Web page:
The variety of food options on the grounds was pretty decent; the expanded presence of food trucks is a welcome addition. There was definitely a noticeable increase in prices though. Three chicken tenders and a small basket of cheese curds from the Hangar Cafe set me back $21.

    I'd really like to see more water fountains or water bottle filling stations on the grounds. There are only a few, widely scattered, and the bottle filler at every single one did not work. It's nice that they keep the bottled water price at a reasonable $2, but I'd rather just refill my Nalgene somewhere.

    Visited the Seaplane Base for the first time in several years and it was a pretty smooth process. About a 20 minute wait for a bus down by Ultralights (with a South 40 bus, I don't know how many Seaplane buses they had in circulation), and then a 15 minute wait for a bus to leave the base. A little busier down there than I remember, but still pretty quiet.

    I keep saying it every year, but EAA really needs to expand Camp Scholler in a major way. We're one of the midweek arrivals, and we always expect to be out by the highway somewhere, but man, just when I think the previous year is as far away as we'll ever camp, there we are, camped right across the ditch from Ripple Rd, at the end of 3rd St. We didn't have a tenter this year, but that end of the campground is now 24-hr generator area, supposedly no tents allowed, but what does EAA expect? All the other camping areas are full by the weekend before. If you arrive during the show with a tent, you have no choice but to camp in the 24-hr generator area. We had numerous tents in our neighborhood.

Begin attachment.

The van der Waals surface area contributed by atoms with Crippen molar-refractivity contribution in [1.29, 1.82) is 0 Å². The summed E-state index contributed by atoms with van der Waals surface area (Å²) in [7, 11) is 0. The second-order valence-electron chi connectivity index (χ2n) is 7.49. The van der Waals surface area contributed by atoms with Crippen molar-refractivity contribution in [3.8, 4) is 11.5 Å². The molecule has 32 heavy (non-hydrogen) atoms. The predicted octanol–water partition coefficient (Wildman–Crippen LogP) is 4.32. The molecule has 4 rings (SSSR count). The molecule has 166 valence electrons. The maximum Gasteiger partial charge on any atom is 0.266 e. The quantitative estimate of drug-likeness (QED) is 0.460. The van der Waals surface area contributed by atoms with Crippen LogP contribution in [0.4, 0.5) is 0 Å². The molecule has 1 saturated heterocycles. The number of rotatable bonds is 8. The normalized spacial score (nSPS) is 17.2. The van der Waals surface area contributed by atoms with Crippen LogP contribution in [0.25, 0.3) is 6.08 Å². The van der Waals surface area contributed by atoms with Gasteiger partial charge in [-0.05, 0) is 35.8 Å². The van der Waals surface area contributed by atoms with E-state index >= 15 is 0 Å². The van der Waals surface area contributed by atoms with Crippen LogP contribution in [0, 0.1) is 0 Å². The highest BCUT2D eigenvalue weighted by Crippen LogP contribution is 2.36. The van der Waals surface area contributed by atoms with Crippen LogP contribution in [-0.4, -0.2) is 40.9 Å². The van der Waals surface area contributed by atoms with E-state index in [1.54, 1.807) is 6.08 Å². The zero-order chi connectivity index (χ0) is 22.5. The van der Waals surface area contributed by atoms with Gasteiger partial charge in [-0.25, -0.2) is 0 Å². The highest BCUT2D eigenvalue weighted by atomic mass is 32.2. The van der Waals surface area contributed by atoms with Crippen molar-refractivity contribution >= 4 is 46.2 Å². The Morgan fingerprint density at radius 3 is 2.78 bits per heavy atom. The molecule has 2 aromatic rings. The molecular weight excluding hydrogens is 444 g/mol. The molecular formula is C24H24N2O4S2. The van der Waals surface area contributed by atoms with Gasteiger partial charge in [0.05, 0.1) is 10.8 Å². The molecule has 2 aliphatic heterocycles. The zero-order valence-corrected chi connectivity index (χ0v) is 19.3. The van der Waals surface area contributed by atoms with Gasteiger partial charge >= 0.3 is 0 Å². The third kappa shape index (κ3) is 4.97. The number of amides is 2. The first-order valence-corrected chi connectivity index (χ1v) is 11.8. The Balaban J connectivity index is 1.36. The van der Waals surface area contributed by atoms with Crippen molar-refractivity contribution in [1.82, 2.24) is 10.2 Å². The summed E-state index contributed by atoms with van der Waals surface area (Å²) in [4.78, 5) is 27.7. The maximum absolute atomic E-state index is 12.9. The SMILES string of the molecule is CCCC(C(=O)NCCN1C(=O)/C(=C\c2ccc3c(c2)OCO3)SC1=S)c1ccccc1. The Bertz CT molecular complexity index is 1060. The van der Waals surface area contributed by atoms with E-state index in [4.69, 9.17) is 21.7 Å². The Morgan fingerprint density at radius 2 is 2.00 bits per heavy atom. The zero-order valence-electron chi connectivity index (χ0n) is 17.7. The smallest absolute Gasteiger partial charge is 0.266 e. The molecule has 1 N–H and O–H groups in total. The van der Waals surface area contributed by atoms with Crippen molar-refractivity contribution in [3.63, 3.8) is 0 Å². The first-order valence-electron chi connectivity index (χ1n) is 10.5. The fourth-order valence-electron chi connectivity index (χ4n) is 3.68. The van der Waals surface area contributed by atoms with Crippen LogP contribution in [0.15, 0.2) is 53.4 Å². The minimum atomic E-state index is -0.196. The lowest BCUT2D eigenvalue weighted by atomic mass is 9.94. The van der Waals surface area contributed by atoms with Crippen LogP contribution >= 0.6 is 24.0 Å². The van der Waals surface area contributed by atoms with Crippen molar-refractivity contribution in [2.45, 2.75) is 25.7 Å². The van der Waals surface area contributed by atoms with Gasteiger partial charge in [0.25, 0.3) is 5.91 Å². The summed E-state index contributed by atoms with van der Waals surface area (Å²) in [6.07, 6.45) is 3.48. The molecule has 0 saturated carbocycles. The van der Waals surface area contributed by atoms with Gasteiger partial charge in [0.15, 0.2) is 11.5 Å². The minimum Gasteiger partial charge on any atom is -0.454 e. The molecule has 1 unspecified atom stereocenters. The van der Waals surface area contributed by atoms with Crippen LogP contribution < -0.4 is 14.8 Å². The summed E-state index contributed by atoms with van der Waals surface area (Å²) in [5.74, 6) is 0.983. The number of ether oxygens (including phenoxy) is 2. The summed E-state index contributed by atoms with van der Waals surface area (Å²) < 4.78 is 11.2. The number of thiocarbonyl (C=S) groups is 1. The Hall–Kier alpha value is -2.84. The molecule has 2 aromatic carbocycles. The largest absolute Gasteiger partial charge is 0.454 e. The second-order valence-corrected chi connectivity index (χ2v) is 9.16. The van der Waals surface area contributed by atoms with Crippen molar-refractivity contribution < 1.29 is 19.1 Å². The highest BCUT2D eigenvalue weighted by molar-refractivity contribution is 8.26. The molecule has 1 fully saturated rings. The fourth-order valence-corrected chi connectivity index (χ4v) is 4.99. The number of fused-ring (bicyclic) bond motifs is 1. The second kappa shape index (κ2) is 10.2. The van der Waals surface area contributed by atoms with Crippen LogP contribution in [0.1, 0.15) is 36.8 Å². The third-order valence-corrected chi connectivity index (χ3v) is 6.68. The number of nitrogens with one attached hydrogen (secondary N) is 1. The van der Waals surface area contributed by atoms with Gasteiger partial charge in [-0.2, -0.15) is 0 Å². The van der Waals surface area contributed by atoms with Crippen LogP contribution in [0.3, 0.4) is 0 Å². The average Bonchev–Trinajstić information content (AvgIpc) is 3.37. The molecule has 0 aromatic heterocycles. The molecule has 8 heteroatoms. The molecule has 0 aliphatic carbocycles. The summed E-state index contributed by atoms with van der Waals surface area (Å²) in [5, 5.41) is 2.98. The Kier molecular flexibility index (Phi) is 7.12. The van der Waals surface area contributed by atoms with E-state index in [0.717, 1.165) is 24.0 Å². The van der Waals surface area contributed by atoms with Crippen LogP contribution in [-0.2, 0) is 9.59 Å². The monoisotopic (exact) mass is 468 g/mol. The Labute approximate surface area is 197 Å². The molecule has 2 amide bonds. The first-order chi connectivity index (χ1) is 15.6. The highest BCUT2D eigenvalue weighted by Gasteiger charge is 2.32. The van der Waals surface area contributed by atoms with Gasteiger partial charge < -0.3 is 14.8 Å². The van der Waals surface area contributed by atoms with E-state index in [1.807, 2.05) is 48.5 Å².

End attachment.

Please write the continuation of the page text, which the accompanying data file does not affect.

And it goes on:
The crowd for Top Gun: Maverick was by far the biggest I've ever seen at the Fly-In Theater. I understand putting your chairs out early to save a spot, but if you do that, then you still need to show up pretty early and physically sit in your chairs. Someone had several bag chairs laying on the ground a couple rows ahead of us, and as the crowds continued to pile in, eventually someone just shoved them aside and sat there. The chair owners didn't show up until 9:00 pm, in the dark, as the movie was starting. They grabbed their chairs and presumably left, because I don't think there was an open patch of grass left anywhere. Also some folks just down from us, with chairs waiting, also arrived pretty late and had to cram themselves into the row, only for two of them to leave the movie early. Just some bad etiquette from several attendees. Overall though, a good crowd.

    The weather was absolutely phenomenal. Comfortable during the day, nice and cool at night. Usually my camper stays too warm and I don't sleep well at Oshkosh, but this year was a refreshing change of pace.

    Overall, a great way to spend my 25th convention.

  5. #25

    Join Date
    Jan 2012
    I think the general theme for 2022 can be summed up as “Why should we make an effort? You’re going to come anyway.”

    The good
    Wednesday night fireworks. Some of the best we’ve ever seen.

    The bad
    Wednesday night airshow. Most of the performers were phoning it in. Can’t say I looked up once during the daytime shows.

    The whole show itself. There seemed to be no big draw this year. Boeing square was like an afterthought, nothing worth the walk. Seaplane base was almost empty. No Monday concert. No Ford. The usual excitement was missing his year. Lots of empty vendor space, and the ones that showed up were downsized. (except the massage chair people)